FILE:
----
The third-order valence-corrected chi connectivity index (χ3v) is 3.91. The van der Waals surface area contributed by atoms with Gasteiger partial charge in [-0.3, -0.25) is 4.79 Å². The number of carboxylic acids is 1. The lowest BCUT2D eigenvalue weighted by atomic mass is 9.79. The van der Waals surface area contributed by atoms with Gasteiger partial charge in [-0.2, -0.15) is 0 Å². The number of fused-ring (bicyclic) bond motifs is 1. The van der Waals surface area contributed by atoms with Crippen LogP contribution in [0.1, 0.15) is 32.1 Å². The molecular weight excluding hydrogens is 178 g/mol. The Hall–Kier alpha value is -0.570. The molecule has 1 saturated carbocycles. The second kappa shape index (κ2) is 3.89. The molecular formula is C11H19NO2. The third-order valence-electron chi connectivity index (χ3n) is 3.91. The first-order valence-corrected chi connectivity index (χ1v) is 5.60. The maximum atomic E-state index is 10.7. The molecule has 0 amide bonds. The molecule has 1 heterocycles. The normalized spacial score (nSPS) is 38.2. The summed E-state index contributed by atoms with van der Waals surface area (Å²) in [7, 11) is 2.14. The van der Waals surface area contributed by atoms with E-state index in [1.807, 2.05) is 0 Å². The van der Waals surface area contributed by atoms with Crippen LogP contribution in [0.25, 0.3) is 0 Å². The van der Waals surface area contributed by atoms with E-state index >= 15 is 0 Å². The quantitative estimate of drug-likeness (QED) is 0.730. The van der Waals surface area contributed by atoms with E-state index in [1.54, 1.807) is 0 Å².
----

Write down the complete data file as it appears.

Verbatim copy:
The third-order valence-corrected chi connectivity index (χ3v) is 3.91. The van der Waals surface area contributed by atoms with Gasteiger partial charge in [-0.3, -0.25) is 4.79 Å². The number of carboxylic acids is 1. The lowest BCUT2D eigenvalue weighted by atomic mass is 9.79. The van der Waals surface area contributed by atoms with Gasteiger partial charge in [-0.2, -0.15) is 0 Å². The number of fused-ring (bicyclic) bond motifs is 1. The van der Waals surface area contributed by atoms with Crippen LogP contribution in [0.1, 0.15) is 32.1 Å². The molecular weight excluding hydrogens is 178 g/mol. The Hall–Kier alpha value is -0.570. The molecule has 1 saturated carbocycles. The second kappa shape index (κ2) is 3.89. The molecular formula is C11H19NO2. The third-order valence-electron chi connectivity index (χ3n) is 3.91. The first-order valence-corrected chi connectivity index (χ1v) is 5.60. The maximum atomic E-state index is 10.7. The molecule has 0 amide bonds. The molecule has 1 heterocycles. The normalized spacial score (nSPS) is 38.2. The summed E-state index contributed by atoms with van der Waals surface area (Å²) in [7, 11) is 2.14. The van der Waals surface area contributed by atoms with E-state index in [1.807, 2.05) is 0 Å². The van der Waals surface area contributed by atoms with Crippen LogP contribution in [0.25, 0.3) is 0 Å². The van der Waals surface area contributed by atoms with E-state index >= 15 is 0 Å². The quantitative estimate of drug-likeness (QED) is 0.730. The van der Waals surface area contributed by atoms with E-state index in [1.54, 1.807) is 0 Å².